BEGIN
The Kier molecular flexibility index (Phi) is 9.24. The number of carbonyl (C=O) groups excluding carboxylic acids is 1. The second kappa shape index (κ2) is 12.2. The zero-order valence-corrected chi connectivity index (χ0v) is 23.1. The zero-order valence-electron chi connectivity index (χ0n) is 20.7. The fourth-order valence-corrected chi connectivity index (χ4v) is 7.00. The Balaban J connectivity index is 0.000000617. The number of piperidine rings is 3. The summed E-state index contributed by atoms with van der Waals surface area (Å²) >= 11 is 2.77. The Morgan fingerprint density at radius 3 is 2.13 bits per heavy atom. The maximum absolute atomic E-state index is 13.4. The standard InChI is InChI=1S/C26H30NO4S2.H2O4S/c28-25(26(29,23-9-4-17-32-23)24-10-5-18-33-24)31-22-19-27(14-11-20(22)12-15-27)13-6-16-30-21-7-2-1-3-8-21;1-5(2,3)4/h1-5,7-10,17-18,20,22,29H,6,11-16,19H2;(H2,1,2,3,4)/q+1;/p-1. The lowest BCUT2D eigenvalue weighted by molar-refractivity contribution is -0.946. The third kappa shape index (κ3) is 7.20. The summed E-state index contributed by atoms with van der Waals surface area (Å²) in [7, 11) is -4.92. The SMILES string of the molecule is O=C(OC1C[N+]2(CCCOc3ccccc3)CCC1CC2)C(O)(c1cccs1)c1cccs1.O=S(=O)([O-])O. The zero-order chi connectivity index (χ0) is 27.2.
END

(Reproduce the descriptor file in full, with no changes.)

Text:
The Kier molecular flexibility index (Phi) is 9.24. The number of carbonyl (C=O) groups excluding carboxylic acids is 1. The second kappa shape index (κ2) is 12.2. The zero-order valence-corrected chi connectivity index (χ0v) is 23.1. The zero-order valence-electron chi connectivity index (χ0n) is 20.7. The fourth-order valence-corrected chi connectivity index (χ4v) is 7.00. The Balaban J connectivity index is 0.000000617. The number of piperidine rings is 3. The summed E-state index contributed by atoms with van der Waals surface area (Å²) >= 11 is 2.77. The Morgan fingerprint density at radius 3 is 2.13 bits per heavy atom. The maximum absolute atomic E-state index is 13.4. The standard InChI is InChI=1S/C26H30NO4S2.H2O4S/c28-25(26(29,23-9-4-17-32-23)24-10-5-18-33-24)31-22-19-27(14-11-20(22)12-15-27)13-6-16-30-21-7-2-1-3-8-21;1-5(2,3)4/h1-5,7-10,17-18,20,22,29H,6,11-16,19H2;(H2,1,2,3,4)/q+1;/p-1. The lowest BCUT2D eigenvalue weighted by molar-refractivity contribution is -0.946. The third kappa shape index (κ3) is 7.20. The summed E-state index contributed by atoms with van der Waals surface area (Å²) in [7, 11) is -4.92. The SMILES string of the molecule is O=C(OC1C[N+]2(CCCOc3ccccc3)CCC1CC2)C(O)(c1cccs1)c1cccs1.O=S(=O)([O-])O. The zero-order chi connectivity index (χ0) is 27.2.